It was on Sep. 20, 2019 that the Polarstern weighed anchor and headed north from the Arctic port of Tromsø, Norway to begin the historic year-long MOSAiC mission. In early October, the ship reached the Arctic sea ice edge, and the crew then froze their ship into an ice floe.

The goal: to drift with it across the high Arctic to make scientific observations that had never been made before so far north in the dead of winter.

The atmospheric circulation pattern described by Mark Serreze wound up carrying them across the Arctic rapidly, spitting them out of the ice in July, earlier than planned. Not long after that, they decided to make their dash for the North Pole, and then to find a new floe to freeze themselves into.

Arctic Sun
Markus Rex, leader of the MOSAiC expedition, took this photo of the sun with a halo around it on Sep. 13, 2020. The rings are caused by refraction and reflection of sunlight by ice crystals in cirrus clouds. At this point, the expedition's research vessel was frozen to an ice floe near the North Pole and was carrying out the final phase of their research before heading home. (Credit: Courtesy Markus Rex/Alfred-Wegener-Institut)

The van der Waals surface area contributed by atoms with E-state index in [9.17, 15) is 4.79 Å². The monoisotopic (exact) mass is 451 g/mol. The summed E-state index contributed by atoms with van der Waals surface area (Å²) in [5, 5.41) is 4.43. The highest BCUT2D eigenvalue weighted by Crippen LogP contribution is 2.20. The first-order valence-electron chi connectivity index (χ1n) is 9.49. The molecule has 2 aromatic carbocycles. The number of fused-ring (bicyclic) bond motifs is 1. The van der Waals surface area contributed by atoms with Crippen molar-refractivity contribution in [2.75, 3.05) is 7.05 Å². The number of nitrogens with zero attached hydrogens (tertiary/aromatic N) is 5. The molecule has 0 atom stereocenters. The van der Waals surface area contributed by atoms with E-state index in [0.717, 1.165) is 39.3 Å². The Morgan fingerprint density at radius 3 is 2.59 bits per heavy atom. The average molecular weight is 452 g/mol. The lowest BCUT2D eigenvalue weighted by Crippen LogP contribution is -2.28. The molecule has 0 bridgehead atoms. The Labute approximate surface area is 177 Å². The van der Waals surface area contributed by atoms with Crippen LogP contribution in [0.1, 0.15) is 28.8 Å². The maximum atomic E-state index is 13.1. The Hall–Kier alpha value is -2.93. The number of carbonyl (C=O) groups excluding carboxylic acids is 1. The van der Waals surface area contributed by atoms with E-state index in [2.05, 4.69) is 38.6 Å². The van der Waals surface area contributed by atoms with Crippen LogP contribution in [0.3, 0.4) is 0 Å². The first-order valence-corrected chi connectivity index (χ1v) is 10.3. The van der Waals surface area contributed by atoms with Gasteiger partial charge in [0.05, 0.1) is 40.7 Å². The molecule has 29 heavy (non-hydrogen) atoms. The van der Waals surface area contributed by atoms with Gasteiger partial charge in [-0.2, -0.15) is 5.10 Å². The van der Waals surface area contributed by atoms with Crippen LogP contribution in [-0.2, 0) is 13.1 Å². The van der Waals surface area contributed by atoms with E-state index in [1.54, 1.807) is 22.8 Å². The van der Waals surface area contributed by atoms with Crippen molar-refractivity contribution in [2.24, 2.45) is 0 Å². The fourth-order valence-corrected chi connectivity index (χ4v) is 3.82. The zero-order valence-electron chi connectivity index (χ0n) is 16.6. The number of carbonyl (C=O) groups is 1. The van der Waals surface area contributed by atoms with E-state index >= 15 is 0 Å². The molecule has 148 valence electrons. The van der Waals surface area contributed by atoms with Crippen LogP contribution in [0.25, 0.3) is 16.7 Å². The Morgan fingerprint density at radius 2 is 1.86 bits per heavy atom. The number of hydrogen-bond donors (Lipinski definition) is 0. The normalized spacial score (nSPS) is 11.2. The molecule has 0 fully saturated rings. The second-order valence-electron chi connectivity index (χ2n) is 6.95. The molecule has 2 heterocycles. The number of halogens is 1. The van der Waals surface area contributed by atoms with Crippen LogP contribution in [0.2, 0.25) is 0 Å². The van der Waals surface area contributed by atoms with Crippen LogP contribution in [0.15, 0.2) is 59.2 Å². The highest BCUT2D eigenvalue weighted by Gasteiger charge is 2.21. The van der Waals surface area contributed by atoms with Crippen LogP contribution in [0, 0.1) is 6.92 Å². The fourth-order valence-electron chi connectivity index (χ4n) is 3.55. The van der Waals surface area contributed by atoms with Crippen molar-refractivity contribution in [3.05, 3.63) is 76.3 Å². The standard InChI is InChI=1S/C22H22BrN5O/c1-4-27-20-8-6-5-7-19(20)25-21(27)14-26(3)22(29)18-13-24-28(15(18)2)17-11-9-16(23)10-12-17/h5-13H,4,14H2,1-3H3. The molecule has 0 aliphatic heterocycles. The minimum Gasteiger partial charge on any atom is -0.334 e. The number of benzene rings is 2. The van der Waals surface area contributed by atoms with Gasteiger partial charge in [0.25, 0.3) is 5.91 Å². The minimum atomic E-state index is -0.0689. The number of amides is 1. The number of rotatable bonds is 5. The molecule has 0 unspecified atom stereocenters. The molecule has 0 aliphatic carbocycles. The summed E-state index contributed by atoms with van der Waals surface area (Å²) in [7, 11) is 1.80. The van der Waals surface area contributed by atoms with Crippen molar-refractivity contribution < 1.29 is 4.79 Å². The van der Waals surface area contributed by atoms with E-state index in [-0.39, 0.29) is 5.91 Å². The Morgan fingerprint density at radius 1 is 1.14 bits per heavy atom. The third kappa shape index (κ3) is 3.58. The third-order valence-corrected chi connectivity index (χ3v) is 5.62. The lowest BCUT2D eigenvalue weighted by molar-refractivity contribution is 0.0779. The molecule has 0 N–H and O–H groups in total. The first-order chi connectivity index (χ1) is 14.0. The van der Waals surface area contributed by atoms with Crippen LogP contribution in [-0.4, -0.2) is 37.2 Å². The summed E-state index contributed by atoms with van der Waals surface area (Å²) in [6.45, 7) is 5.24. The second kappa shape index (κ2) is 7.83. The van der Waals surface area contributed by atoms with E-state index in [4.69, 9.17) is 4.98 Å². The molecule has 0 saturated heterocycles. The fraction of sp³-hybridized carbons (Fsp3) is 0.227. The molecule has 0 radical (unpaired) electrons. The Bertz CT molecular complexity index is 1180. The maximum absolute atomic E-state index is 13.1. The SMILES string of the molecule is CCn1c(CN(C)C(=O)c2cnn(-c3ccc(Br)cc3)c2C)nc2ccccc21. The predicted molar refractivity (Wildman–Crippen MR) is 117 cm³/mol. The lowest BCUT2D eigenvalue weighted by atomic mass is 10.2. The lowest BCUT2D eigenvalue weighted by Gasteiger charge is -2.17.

They succeeded, and it was this floe that they were attached to when warmth was pouring out of Siberia in late August, causing ice to their south to shrivel rapidly.

Then, on Sep. 20, 2020 — five days after the Arctic sea ice had reached its minimum, and exactly a year after leaving Tromsø — the crew pulled up the gangway for the last time and began their journey home.

For Serreze, what was seen in the high north this year was no real surprise:

"What's happening in the Arctic and elsewhere is in line with what climate scientists have been predicting for many years. We hate to say we told you so, but we told you so."


Look for Discover's annual year in science issue this January, which will feature a story about the MOSAiC expedition.